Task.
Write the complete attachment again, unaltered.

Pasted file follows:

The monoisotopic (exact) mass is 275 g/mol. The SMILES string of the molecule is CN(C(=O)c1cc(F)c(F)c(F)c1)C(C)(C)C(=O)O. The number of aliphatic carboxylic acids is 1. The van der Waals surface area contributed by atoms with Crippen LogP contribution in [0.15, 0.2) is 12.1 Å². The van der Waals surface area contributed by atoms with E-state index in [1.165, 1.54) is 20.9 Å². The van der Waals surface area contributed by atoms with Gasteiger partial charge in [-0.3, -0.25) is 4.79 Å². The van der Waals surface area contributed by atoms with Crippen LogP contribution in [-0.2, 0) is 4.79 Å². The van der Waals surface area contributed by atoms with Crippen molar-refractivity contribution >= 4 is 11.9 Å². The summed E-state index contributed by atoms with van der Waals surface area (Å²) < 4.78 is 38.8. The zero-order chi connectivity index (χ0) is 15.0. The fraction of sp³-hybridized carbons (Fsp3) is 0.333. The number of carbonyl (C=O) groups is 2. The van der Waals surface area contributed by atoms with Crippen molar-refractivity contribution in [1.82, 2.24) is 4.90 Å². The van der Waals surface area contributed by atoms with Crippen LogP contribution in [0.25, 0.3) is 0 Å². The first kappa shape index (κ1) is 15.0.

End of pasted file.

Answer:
The monoisotopic (exact) mass is 275 g/mol. The SMILES string of the molecule is CN(C(=O)c1cc(F)c(F)c(F)c1)C(C)(C)C(=O)O. The number of aliphatic carboxylic acids is 1. The van der Waals surface area contributed by atoms with Crippen LogP contribution in [0.15, 0.2) is 12.1 Å². The van der Waals surface area contributed by atoms with E-state index in [1.165, 1.54) is 20.9 Å². The van der Waals surface area contributed by atoms with Gasteiger partial charge in [-0.3, -0.25) is 4.79 Å². The van der Waals surface area contributed by atoms with Crippen LogP contribution in [-0.2, 0) is 4.79 Å². The van der Waals surface area contributed by atoms with Crippen molar-refractivity contribution >= 4 is 11.9 Å². The summed E-state index contributed by atoms with van der Waals surface area (Å²) < 4.78 is 38.8. The zero-order chi connectivity index (χ0) is 15.0. The fraction of sp³-hybridized carbons (Fsp3) is 0.333. The number of carbonyl (C=O) groups is 2. The van der Waals surface area contributed by atoms with Crippen molar-refractivity contribution in [1.82, 2.24) is 4.90 Å². The van der Waals surface area contributed by atoms with Crippen LogP contribution in [0.25, 0.3) is 0 Å². The first kappa shape index (κ1) is 15.0.